A solemn day, a silent day, for what words can adequately describe the sorrows of yesterday?
Something strange is happening—there is a great silence on earth today, a great silence and stillness. The whole earth keeps silence because the King is asleep. The earth trembled and is still because God has fallen asleep in the flesh and he has raised up all who have slept ever since the world began. God has died in the flesh and hell trembles with fear.
– from An Ancient Homily on Holy Saturday
Our Lady alone never lost hope, she who suffered most with Him. She stood at the foot of the Cross and spiritually suffered and died with her Divine Son. She is the Queen of Martyrs.
Let us keep watch with her as she waits in hope and prayer for His return.
One of our favorite chants for these days: Vexilla Regis. The beautiful words and translation can be found here.
The chant below (see bottom of post) is the Benedictus antiphon from Tenebrae for Maundy Thursday. I wanted to share it, not because of the chant itself, which is beautifully sung, but because the words really struck me when I saw them last night: Now he that betrayed him gave them a sign, saying: Whom I shall kiss, that same is he; hold him fast.
Hold him fast. There are different ways we can hold God. When I hear these words I think of clinging to God, an act of faith, made out of desperation sometimes, but grasping Him firmly because He is your last and only hope. We can hold God like a lover, like a life-preserver, like a friend. But here we see another way to hold him, which has nothing to do with love or devotion: we can hold him fast like a hostage. Our weak faith, our lack of trust in God, our obstinacy in getting our own way, all these tempt us to hold God prisoner. If I can just get a good grip on Him, I’ll get him to see things my way. But we can’t control God or bend Him to our will; it’s fruitless and destructive.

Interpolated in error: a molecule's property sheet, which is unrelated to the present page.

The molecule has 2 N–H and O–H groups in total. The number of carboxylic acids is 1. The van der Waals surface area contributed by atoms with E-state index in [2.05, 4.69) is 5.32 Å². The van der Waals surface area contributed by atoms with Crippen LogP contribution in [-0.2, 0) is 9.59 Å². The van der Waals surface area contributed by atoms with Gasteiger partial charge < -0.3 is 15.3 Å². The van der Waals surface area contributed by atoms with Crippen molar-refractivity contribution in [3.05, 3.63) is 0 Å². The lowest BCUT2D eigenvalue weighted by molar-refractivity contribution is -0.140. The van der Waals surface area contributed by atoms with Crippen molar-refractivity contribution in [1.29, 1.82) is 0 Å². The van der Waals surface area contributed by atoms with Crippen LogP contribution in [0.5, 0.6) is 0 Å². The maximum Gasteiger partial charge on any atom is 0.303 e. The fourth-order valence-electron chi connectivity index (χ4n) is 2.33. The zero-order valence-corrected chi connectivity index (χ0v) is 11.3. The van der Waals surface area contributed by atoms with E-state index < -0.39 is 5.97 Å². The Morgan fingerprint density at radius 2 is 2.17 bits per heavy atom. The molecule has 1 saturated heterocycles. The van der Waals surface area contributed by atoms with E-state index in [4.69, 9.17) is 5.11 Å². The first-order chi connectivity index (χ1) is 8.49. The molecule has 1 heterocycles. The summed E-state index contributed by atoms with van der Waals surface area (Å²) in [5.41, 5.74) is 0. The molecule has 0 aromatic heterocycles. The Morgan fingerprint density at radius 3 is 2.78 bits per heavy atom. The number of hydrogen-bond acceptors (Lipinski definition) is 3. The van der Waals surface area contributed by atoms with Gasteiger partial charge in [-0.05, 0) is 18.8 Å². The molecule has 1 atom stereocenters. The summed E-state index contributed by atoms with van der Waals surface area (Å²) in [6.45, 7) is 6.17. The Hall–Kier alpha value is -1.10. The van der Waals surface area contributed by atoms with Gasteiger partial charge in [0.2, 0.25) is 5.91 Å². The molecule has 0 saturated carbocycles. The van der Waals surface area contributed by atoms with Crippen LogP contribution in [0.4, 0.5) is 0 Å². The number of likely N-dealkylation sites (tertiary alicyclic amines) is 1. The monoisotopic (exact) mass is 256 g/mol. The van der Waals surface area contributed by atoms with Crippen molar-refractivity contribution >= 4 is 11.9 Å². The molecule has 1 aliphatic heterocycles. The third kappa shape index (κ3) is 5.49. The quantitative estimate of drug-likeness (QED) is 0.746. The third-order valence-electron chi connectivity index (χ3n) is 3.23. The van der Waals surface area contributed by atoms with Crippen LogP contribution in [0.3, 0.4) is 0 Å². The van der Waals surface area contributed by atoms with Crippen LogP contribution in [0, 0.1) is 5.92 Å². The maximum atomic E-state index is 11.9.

Rather than holding God captive there is a better way: we can let our souls be held captive by Him; to become captivated by His insatiable and enduring love for us – the Love that sustains all other loves, and which led Him to submit Himself to the grasp of sinners.
Tonight, after the Mass of the Lord’s Supper, our Lord will go to the Mount of Olives to meet Judas, and each of us will accompany Him as His Passion begins. He who holds all creation in the palm of His hand willingly gives Himself into the hands of wicked men. As the deepest mysteries of our salvation begin to unfold, let us comfort and console Our Lord by giving ourselves over to Him completely, by letting Him hold us fast.